Concept art depicting Rakka, as drawn by Yoshitoshi Abe

Having started to write The Haibane of Old Home, Abe was approached by producer Yasuyuki Ueda, with whom he had previously collaborated on Serial Experiments Lain as a character designer, who proposed turning it into an anime.[9] The production was completed in a relatively short time, lasting in whole approximately six months. By May 2002 Abe had finished writing the initial plot for the series, and the production of later episodes continued while the series had started airing.[12][8]

Akira Takada is credited as the sole character designer, but the designs for the main cast, along with the overall visual style of the series, were drawn from the original dōjinshi. In an interview, Abe noted that the main character Rakka's design had changed the most during the course of the development, becoming rather different from his own drawings.[12]

Music[edit]

Kow Otani composed the original musical score for the series, including the opening theme "Free Bird".[13] The score, described as a blend of 17th-century music, Celtic, and Jazz,[13] predominantly features instrumentals with a strong reliance on traditional Western instruments such as guitar, piano, flutes, and drums.[14][1] The ending theme "Blue Flow" was performed by Masumi Itou.[14]

Haibane Renmei: Hanenone
No.TitleLength
1."Refrain of Memory"4:07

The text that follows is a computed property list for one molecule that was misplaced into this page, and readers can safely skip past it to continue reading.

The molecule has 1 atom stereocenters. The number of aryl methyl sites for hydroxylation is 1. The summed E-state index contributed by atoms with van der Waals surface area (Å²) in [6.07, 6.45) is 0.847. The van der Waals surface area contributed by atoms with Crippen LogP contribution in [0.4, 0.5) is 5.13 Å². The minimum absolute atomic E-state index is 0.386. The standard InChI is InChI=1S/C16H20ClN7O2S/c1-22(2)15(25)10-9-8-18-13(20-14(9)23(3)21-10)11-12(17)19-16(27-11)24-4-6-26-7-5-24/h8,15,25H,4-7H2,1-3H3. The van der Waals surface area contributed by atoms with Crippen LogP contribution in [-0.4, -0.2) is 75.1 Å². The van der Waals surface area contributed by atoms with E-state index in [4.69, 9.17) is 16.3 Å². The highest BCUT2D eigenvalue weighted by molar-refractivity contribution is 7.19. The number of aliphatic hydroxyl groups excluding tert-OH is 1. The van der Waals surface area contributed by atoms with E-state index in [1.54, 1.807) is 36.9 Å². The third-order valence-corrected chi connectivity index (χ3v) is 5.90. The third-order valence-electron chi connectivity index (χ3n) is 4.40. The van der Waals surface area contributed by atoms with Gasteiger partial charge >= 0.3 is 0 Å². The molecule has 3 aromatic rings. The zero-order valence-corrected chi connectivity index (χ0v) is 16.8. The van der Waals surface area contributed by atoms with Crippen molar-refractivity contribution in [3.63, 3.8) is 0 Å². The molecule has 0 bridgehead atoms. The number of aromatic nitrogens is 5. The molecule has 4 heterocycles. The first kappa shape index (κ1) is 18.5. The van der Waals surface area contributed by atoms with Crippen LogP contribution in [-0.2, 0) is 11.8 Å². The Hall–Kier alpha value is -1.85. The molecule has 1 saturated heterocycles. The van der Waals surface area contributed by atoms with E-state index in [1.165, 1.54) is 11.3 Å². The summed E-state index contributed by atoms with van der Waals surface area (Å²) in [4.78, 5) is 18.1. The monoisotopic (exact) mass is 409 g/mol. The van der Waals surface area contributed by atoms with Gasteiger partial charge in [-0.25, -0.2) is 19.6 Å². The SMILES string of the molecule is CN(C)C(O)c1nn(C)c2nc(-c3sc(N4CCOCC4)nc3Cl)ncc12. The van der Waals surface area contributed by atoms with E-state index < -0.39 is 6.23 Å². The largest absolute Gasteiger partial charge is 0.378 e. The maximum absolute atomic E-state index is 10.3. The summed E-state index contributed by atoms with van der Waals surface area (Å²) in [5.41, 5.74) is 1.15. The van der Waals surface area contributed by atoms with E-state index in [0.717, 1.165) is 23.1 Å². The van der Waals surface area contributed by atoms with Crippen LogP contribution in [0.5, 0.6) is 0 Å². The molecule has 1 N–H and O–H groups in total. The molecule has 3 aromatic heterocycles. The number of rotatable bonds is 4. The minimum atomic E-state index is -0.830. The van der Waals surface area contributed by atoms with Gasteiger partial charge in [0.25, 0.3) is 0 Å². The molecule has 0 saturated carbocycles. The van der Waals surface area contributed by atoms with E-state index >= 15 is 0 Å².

2."Free Bird"2:31
3."Toga"2:48
4."Breath of a germ"2:20
5."Starting of the world"2:03
6."A little plates Rondo"2:16
7."Silent Wonderland ~REM Dream~"2:22
8."Song of Dream, Words of Bubble"2:13
9."Rustle"2:50
10."Shadow of Sorrow"2:41
11."Blight"3:11
12."Wondering"4:00
13."Fading"2:33
14."Ripples by the drop"2:07
15."Someday, Lasting, Seranade"2:13
16."Love will light the way"5:14
17."Ethereal Remains"2:22
18."Blue Flow TV Edit"1:26
19."Ailes Grises"2:38
Total length:51:03

Themes and analysis[edit]

Haibane Renmei is, as the title suggests, a story with various things in gray, that is, a story with many ambiguous factors. It is not a story to find answers, but one to wonder about the answers.

Yoshitoshi Abe, Animerica interview (2003)[8]

Eschatology is a major theme in the series.[15] The walled city of Glie is often interpreted to be a form of purgatory or limbo,[16] and the story arc a journey toward redemption, salvation, or forgiveness.[4][17] Previous-life suicide of at least one of the main characters, Reki, is implied.[18] Professor Susan J. Napier suggests all the other haibane are suicide victims as well, seeing a "bleak" reference to the high suicide rates among Japanese youth.[19][c]

The spiritual themes of the series draw from both Christian and Buddhist ideas and imagery, reflecting on the eclectic religious traditions of Japan itself. The Christian influences are immediately evident from the winged and haloed haibane, who, despite their appearance, the creators of the series tell are not meant to explicitly represent angels.[4] Anime scholar and critic Marc Hairston argues that the traditional Christian portrayal of angels is quickly subverted; rather than superior beings, the haibane are treated as second-class citizens in Glie.[20]